In Corollary 11.12 of Atiyah-Macdonald, it says that in a Noetherian ring every prime ideal has finite height. It seems to come directly from Proposition 11.10, which says if $A$ is a Noetherian local ring, $\dim A \leq d(A)$, where $d(A)$ is the degree of the characteristic polynomial of $A$, hence finite. It seems like from that proposition you can only conclude that any prime ideal in a Noetherian local ring has finite height. I don't see how you can reach Corollary 11.12.

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    $\begingroup$ If you believe in Corollary 11.11, then recall that the height of a prime ideal $\mathfrak p$ equals $\dim A_{\mathfrak p}$ (which is a noetherian local ring). $\endgroup$
    – user26857
    Commented Jan 5, 2020 at 22:51
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    $\begingroup$ How would a chain of ideals establishing infinite height not violate the ascending chain condition? (asks a non-algebraist) $\endgroup$ Commented Jan 5, 2020 at 23:08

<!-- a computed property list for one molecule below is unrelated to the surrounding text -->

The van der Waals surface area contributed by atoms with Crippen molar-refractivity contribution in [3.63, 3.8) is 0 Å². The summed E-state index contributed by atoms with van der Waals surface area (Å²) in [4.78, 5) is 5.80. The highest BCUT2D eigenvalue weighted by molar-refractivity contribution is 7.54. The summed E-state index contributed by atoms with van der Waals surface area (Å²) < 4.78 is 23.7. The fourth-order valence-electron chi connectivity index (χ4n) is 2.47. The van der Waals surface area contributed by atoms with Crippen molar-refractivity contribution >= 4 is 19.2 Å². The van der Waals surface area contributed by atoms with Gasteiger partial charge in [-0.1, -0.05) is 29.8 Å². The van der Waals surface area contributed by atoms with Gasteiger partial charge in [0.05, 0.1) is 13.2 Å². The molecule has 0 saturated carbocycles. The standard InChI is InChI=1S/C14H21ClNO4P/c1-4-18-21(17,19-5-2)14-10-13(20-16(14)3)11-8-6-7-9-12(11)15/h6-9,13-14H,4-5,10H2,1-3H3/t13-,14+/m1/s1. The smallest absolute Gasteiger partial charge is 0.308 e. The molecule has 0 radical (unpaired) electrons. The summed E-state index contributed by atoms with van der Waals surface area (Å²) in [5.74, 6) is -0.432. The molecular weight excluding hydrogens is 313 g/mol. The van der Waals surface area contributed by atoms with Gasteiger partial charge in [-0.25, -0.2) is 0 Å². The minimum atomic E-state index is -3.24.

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    $\begingroup$ @EricTowers: You don't need an infinite ascending chain to get infinite height, just arbitrarily long finite chains. $\endgroup$ Commented Jan 5, 2020 at 23:11
  • $\begingroup$ @EricTowers Also, the height of a prime ideal $\mathfrak{p}$ is the supremum of lengths of chains of prime ideals contained in $\mathfrak{p}$, so the height of a prime ideal has something to do with the descending chain condition, not the ascending chain condition. $\endgroup$ Commented Jan 6, 2020 at 20:59

1 Answer 1


One should be careful not to confuse the height of an ideal with the Krull dimension of the ring. A famous example of Nagata shows that a Noetherian ring can indeed have infinite Krull dimension, precisely because it has prime ideals which have arbitrarily large height. See this question for details of Nagata's example.

However, the height of any prime ideal $\mathfrak{p}$ in a Noetherian ring $R$ can still never be infinite. To see this, as the comments mention, one can combine Proposition 11.10 in Atiyah-Macdonald with the fact that $\operatorname{ht}\mathfrak{p}=\dim R_{\mathfrak{p}}$, which follows from their Corollary 3.13, to conclude that $\operatorname{ht}\mathfrak{p}$ is finite.


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